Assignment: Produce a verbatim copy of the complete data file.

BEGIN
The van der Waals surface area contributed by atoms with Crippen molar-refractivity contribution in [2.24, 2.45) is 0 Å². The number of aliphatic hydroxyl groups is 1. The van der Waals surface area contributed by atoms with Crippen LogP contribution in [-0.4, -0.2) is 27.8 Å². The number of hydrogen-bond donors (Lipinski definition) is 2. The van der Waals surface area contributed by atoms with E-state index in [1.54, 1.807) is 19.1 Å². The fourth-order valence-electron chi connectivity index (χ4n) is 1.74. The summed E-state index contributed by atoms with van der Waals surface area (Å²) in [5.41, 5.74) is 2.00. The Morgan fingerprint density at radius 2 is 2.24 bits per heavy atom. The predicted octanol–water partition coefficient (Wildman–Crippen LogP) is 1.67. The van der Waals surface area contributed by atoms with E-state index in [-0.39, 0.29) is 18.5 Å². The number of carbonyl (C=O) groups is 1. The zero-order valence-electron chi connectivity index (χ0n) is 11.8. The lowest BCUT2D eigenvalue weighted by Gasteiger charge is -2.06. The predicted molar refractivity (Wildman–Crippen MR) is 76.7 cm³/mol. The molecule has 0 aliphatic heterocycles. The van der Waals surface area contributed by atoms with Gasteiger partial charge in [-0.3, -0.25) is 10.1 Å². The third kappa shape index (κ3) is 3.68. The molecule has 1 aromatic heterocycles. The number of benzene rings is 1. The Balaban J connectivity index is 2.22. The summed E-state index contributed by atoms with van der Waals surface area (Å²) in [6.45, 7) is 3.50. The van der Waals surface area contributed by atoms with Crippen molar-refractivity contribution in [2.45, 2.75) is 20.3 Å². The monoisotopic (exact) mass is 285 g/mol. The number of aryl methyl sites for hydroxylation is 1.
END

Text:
The van der Waals surface area contributed by atoms with Crippen molar-refractivity contribution in [2.24, 2.45) is 0 Å². The number of aliphatic hydroxyl groups is 1. The van der Waals surface area contributed by atoms with Crippen LogP contribution in [-0.4, -0.2) is 27.8 Å². The number of hydrogen-bond donors (Lipinski definition) is 2. The van der Waals surface area contributed by atoms with E-state index in [1.54, 1.807) is 19.1 Å². The fourth-order valence-electron chi connectivity index (χ4n) is 1.74. The summed E-state index contributed by atoms with van der Waals surface area (Å²) in [5.41, 5.74) is 2.00. The Morgan fingerprint density at radius 2 is 2.24 bits per heavy atom. The predicted octanol–water partition coefficient (Wildman–Crippen LogP) is 1.67. The van der Waals surface area contributed by atoms with E-state index in [-0.39, 0.29) is 18.5 Å². The number of carbonyl (C=O) groups is 1. The zero-order valence-electron chi connectivity index (χ0n) is 11.8. The lowest BCUT2D eigenvalue weighted by Gasteiger charge is -2.06. The predicted molar refractivity (Wildman–Crippen MR) is 76.7 cm³/mol. The molecule has 0 aliphatic heterocycles. The van der Waals surface area contributed by atoms with Gasteiger partial charge in [-0.3, -0.25) is 10.1 Å². The third kappa shape index (κ3) is 3.68. The molecule has 1 aromatic heterocycles. The number of benzene rings is 1. The Balaban J connectivity index is 2.22. The summed E-state index contributed by atoms with van der Waals surface area (Å²) in [6.45, 7) is 3.50. The van der Waals surface area contributed by atoms with Crippen molar-refractivity contribution in [2.45, 2.75) is 20.3 Å². The monoisotopic (exact) mass is 285 g/mol. The number of aryl methyl sites for hydroxylation is 1.